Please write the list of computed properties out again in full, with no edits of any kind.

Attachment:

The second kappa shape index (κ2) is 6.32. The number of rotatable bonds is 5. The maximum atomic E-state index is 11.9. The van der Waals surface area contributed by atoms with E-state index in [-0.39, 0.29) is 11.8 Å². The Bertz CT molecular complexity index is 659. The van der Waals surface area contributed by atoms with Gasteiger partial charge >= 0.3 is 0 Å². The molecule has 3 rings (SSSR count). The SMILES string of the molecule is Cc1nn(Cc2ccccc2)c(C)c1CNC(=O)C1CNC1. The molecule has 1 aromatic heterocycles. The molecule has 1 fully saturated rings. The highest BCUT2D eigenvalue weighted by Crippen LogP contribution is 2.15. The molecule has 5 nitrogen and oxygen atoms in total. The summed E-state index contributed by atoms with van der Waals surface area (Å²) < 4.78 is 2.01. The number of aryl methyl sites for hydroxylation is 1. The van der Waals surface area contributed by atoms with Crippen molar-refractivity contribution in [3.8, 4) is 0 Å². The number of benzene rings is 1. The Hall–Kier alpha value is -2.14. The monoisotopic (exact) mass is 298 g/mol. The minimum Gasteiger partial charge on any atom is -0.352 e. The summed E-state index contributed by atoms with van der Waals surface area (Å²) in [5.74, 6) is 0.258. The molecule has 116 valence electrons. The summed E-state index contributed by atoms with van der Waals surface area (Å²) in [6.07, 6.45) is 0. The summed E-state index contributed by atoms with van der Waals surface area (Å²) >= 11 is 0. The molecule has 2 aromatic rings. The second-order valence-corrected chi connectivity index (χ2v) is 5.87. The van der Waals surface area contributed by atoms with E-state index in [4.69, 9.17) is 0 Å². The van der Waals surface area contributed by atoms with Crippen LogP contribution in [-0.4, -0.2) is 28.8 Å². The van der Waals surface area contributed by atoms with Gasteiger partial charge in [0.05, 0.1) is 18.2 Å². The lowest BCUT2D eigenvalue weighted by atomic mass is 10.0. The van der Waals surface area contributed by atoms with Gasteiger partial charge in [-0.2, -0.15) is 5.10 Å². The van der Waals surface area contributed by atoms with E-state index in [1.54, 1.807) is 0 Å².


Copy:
The second kappa shape index (κ2) is 6.32. The number of rotatable bonds is 5. The maximum atomic E-state index is 11.9. The van der Waals surface area contributed by atoms with E-state index in [-0.39, 0.29) is 11.8 Å². The Bertz CT molecular complexity index is 659. The van der Waals surface area contributed by atoms with Gasteiger partial charge >= 0.3 is 0 Å². The molecule has 3 rings (SSSR count). The SMILES string of the molecule is Cc1nn(Cc2ccccc2)c(C)c1CNC(=O)C1CNC1. The molecule has 1 aromatic heterocycles. The molecule has 1 fully saturated rings. The highest BCUT2D eigenvalue weighted by Crippen LogP contribution is 2.15. The molecule has 5 nitrogen and oxygen atoms in total. The summed E-state index contributed by atoms with van der Waals surface area (Å²) < 4.78 is 2.01. The number of aryl methyl sites for hydroxylation is 1. The van der Waals surface area contributed by atoms with Crippen molar-refractivity contribution in [3.8, 4) is 0 Å². The number of benzene rings is 1. The Hall–Kier alpha value is -2.14. The monoisotopic (exact) mass is 298 g/mol. The minimum Gasteiger partial charge on any atom is -0.352 e. The summed E-state index contributed by atoms with van der Waals surface area (Å²) in [5.74, 6) is 0.258. The molecule has 116 valence electrons. The summed E-state index contributed by atoms with van der Waals surface area (Å²) in [6.07, 6.45) is 0. The summed E-state index contributed by atoms with van der Waals surface area (Å²) >= 11 is 0. The molecule has 2 aromatic rings. The second-order valence-corrected chi connectivity index (χ2v) is 5.87. The van der Waals surface area contributed by atoms with E-state index in [4.69, 9.17) is 0 Å². The van der Waals surface area contributed by atoms with Crippen LogP contribution in [-0.4, -0.2) is 28.8 Å². The van der Waals surface area contributed by atoms with Gasteiger partial charge in [0.05, 0.1) is 18.2 Å². The lowest BCUT2D eigenvalue weighted by atomic mass is 10.0. The van der Waals surface area contributed by atoms with Gasteiger partial charge in [-0.2, -0.15) is 5.10 Å². The van der Waals surface area contributed by atoms with E-state index in [1.54, 1.807) is 0 Å².